(4) endocrine disorder -- diabetes and hyperthyroidism
(5) hypoxia -- cough or shortness of breath recently?
(6) dysrhythmia -- simple as sinus tachycardia, need to r/o SVT, aflutter/fib
(7) cardiomyopathy -- including sleep apnea, valvular disease
(8) ischemia -- myocardial
(9) medication side effect -- there are many meds that could give you these symptoms.
(10) psychogenic -- ?

You know the common things. Talk to your doc about it. There are other less likely etiologies. Hoofbeats outside the window is likely to be a horse, not a unicorn.

Good luck.
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Old 9 July 2016, 23:26
Join Date: Mar 2001
Location: oklahoma
Posts: 3,207
I've had HE twice. I'm very careful now.
To the extent," dear would you get the groceries out of the ". Ok that doesn't work. "I'm a wounded vet " umm doesn't work either.
Hope the Doc can find the trouble, maybe more than just simple HE?
Guy "Landmine"Melton
We all died a little in that war-Josey Wales

Last edited by CAP MARINE; 9 July 2016 at 23:28. Reason: N
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Old 9 July 2016, 23:32
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IronCross IronCross is offline
Join Date: Dec 2010
Location: Dallas
Posts: 793
Never, not once thru 8 years in the mil did I ever become a heat casualty, saw plenty of others go down hard.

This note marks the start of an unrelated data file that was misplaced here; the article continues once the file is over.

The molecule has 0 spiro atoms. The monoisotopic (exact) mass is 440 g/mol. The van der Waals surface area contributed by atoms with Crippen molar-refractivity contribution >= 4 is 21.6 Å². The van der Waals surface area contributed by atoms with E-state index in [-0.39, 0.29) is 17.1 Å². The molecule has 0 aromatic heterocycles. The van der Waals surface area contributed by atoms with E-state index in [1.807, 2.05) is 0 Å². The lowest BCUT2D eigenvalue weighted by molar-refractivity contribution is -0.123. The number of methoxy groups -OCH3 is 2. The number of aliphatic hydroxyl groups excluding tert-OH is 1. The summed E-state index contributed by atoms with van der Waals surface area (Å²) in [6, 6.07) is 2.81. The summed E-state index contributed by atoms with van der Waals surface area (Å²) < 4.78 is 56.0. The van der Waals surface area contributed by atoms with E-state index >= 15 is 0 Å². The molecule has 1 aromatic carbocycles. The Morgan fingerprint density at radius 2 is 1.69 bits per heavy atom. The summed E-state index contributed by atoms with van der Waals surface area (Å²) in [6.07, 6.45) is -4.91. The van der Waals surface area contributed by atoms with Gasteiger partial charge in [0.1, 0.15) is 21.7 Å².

Since getting out I've had it happen once almost as badly as you describe, and it freaked me out a little. Definitely was dehydrated, got careless with my water intake/time outside.
But damn was it unpleasant and a bit spooky. Not used to feeling that way.
Keep your mouth shut and listen. That is the best piece of advice I have been given.
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Old 10 July 2016, 04:25
Gray Rhyno Gray Rhyno is offline
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Location: NoVa
Posts: 9,064
Sounds like you're lucky to be alive.
"The most HSLD stuff ever taught was the basics. So-called 'advanced training' is often no more than the very fluid and expert application of those basic skills." - SOTB
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Old 10 July 2016, 13:39
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Medic4070 Medic4070 is offline
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Join Date: Jul 2006
Location: NoVA
Posts: 666
8654maine laid out the differential and I absolutely defer to him. However, for what it's worth, the scenario you described is exactly how my dad described his MI. Hot day, heavy yard work, sudden onset exhaustion, etc- but no chest pain or pressure. I would be careful with the heavy exertion and PT until you can get a solid exam from your doc and/or cardiologist.
"The only thing necessary for the triumph of evil is for good men to do nothing." -Edmond Burke
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Old 10 July 2016, 13:50
ramzmedic ramzmedic is offline
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Join Date: Jan 2016
Location: Hastings, MN
Posts: 1,368
I've been using a water additive called Drip Drop. It is similar to Pedialyte with more electrolytes and other needed stuff. About $7 for a 10-pack box. Beats the hell out of Gatorade G2 or Powerade.